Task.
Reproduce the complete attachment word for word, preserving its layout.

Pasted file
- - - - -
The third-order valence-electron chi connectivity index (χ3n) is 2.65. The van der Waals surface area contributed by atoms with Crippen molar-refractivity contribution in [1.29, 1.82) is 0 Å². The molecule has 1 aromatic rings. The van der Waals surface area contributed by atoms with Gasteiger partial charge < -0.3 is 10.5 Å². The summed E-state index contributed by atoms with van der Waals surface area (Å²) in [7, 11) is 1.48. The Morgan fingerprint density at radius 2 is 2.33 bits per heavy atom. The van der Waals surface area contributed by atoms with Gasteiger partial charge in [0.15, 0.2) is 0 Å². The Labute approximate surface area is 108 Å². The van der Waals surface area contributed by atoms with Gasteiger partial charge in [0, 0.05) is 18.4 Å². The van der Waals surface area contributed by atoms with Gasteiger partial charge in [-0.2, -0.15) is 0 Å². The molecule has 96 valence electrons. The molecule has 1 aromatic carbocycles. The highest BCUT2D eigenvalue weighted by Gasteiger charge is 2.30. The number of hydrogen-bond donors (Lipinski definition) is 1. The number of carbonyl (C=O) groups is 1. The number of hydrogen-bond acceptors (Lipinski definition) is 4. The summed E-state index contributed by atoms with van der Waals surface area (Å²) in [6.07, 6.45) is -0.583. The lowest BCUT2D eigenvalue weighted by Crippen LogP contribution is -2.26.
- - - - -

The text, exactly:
The third-order valence-electron chi connectivity index (χ3n) is 2.65. The van der Waals surface area contributed by atoms with Crippen molar-refractivity contribution in [1.29, 1.82) is 0 Å². The molecule has 1 aromatic rings. The van der Waals surface area contributed by atoms with Gasteiger partial charge < -0.3 is 10.5 Å². The summed E-state index contributed by atoms with van der Waals surface area (Å²) in [7, 11) is 1.48. The Morgan fingerprint density at radius 2 is 2.33 bits per heavy atom. The van der Waals surface area contributed by atoms with Gasteiger partial charge in [0.15, 0.2) is 0 Å². The Labute approximate surface area is 108 Å². The van der Waals surface area contributed by atoms with Gasteiger partial charge in [0, 0.05) is 18.4 Å². The van der Waals surface area contributed by atoms with Gasteiger partial charge in [-0.2, -0.15) is 0 Å². The molecule has 96 valence electrons. The molecule has 1 aromatic carbocycles. The highest BCUT2D eigenvalue weighted by Gasteiger charge is 2.30. The number of hydrogen-bond donors (Lipinski definition) is 1. The number of carbonyl (C=O) groups is 1. The number of hydrogen-bond acceptors (Lipinski definition) is 4. The summed E-state index contributed by atoms with van der Waals surface area (Å²) in [6.07, 6.45) is -0.583. The lowest BCUT2D eigenvalue weighted by Crippen LogP contribution is -2.26.